It is commonly accepted that two isolates are different if similarity between them is below 97% (ORF5). However, this cut-off point is completely arbitrary. In order to avoid misinterpretations, additional information, such as dates and locations of isolations, as well as the relationships among farms or origins, should be taken into account.
It is worth to note that recombination should be considered when phylogenetic trees are calculated, since it is a hallmark of RNA virus evolution and can blur the true phylogenetic relationships among strains.
Until recently, Sanger sequencing has been the main tool to study genetic diversity. However, though useful this technique has several limitations; it only retrieves consensus sequences, the most common variant present in a sample. As it has been repeatedly stated, PRRS virus exists in the host as quasispecies. Therefore, low frequency mutants are neglected when Sanger is used. Moreover, when two or more different strains are present, sequences obtained by Sanger technique are very difficult to interpret.
Although it represents a very limited proportion of the total genome (4%), ORF5 is usually used to compare strains, since it has a high mutation rate and changes are easier to observe. Obviously, whole genome sequencing would yield much more information: 1) More accurately phylogenetic grouping and comparisons among strains; 2) identification of potential epitopes, epidemiological or virulence markers… 3) Identification of recombination events beyond ORF5 or ORF7. However, whole genome Sanger sequencing it is a very time-consuming task –it requires the sequencing of many consecutive overlapping genomes segments amplified previously by PCR-. Consequently, compared to ORF5 or ORF7, few whole genome sequences are available.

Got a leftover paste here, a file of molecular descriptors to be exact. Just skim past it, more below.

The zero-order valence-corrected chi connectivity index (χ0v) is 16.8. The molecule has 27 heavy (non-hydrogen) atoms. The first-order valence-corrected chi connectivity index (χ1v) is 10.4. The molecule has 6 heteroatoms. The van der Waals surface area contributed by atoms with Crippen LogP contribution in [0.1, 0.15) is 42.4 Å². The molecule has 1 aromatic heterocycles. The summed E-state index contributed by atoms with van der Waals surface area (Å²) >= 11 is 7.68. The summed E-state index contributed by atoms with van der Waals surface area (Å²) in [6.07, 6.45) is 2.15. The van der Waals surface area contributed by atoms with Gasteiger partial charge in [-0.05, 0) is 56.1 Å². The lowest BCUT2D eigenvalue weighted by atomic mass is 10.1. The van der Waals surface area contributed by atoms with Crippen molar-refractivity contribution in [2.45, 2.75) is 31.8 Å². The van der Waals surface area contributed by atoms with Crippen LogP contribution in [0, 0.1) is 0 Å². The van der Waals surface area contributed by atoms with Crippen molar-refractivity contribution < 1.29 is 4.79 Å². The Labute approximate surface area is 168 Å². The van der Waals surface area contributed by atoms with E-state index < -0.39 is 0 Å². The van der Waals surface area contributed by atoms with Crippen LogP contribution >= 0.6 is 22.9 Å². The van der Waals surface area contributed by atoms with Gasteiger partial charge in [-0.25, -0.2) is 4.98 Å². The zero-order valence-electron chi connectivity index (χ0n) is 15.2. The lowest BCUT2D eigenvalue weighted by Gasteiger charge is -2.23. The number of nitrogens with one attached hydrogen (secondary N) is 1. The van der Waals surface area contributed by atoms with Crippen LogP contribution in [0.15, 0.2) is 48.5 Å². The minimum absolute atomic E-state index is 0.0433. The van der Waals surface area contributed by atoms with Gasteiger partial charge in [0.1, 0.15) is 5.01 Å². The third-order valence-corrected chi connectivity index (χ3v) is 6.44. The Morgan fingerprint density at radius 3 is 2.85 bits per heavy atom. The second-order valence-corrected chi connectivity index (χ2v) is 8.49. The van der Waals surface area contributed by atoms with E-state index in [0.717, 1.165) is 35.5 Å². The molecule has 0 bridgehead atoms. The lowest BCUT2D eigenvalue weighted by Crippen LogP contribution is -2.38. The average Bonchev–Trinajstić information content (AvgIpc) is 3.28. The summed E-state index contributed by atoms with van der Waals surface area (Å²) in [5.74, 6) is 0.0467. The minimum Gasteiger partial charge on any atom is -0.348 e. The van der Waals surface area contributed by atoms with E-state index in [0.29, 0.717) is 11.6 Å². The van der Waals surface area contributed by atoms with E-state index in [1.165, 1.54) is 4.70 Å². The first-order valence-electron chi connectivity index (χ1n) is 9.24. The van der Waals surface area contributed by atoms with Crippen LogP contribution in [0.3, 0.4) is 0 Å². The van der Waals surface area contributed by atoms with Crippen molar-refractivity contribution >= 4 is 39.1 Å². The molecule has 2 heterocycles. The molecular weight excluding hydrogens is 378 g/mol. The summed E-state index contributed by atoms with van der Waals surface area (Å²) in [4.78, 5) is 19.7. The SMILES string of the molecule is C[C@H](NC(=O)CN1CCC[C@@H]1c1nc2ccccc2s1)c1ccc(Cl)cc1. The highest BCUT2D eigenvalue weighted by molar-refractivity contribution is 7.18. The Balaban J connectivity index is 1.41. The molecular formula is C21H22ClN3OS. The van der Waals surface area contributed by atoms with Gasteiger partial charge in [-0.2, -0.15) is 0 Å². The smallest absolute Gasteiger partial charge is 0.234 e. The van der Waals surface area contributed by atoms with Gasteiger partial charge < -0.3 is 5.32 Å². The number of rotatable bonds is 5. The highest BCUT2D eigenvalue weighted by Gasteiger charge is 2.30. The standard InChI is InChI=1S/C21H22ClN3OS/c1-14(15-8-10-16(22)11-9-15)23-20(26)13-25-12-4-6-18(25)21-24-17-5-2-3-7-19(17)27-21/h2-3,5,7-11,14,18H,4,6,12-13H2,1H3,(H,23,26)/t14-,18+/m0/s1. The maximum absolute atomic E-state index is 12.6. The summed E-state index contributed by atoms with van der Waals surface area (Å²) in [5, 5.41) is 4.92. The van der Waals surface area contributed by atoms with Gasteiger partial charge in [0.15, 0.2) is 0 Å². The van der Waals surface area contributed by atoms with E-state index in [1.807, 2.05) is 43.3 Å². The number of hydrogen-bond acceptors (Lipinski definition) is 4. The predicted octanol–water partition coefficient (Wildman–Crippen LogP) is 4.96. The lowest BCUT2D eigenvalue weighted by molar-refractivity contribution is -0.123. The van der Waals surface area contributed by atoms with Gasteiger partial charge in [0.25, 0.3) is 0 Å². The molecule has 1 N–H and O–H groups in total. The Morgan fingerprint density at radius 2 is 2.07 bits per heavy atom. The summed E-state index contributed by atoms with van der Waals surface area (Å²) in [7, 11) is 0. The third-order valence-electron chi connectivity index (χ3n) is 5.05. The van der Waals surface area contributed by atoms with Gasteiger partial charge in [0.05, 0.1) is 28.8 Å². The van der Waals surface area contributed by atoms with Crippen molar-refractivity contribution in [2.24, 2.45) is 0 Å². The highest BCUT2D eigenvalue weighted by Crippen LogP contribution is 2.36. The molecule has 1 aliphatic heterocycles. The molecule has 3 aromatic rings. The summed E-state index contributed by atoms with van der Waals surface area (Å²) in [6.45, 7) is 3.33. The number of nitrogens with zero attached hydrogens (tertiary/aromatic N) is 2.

Several of the limitations of Sanger sequencing can be overcome using Next-generation sequencing (NGS), also known as high-throughput sequencing. The term is used to describe a number of different modern non-Sanger-based sequencing technologies. These technologies are very powerful and certainly a revolution in the field of genomics and molecular biology, since they allow us to sequence DNA and RNA much more quickly and extremely deeper than Sanger sequencing.
Advantages of NGS:
- Easiness to obtain full-genome sequences.
- Easiness to determine if more than one strain is present in sample.
- Easiness to identify recombination events.
- Full characterization of the mutation swarm. It is possible to obtain from hundred to hundreds of thousands of sequences from just one sample.
Limitations of NGS:
- The huge data obtained from just one sample can be difficult to manage.
- High skills in bioinformatics are required to evaluate sequence reads and to minimize misinterpretation of data.
- Difficulty discerning if a sequence read showing to a low-frequency mutation has a biological significance.
- Until now, the cost.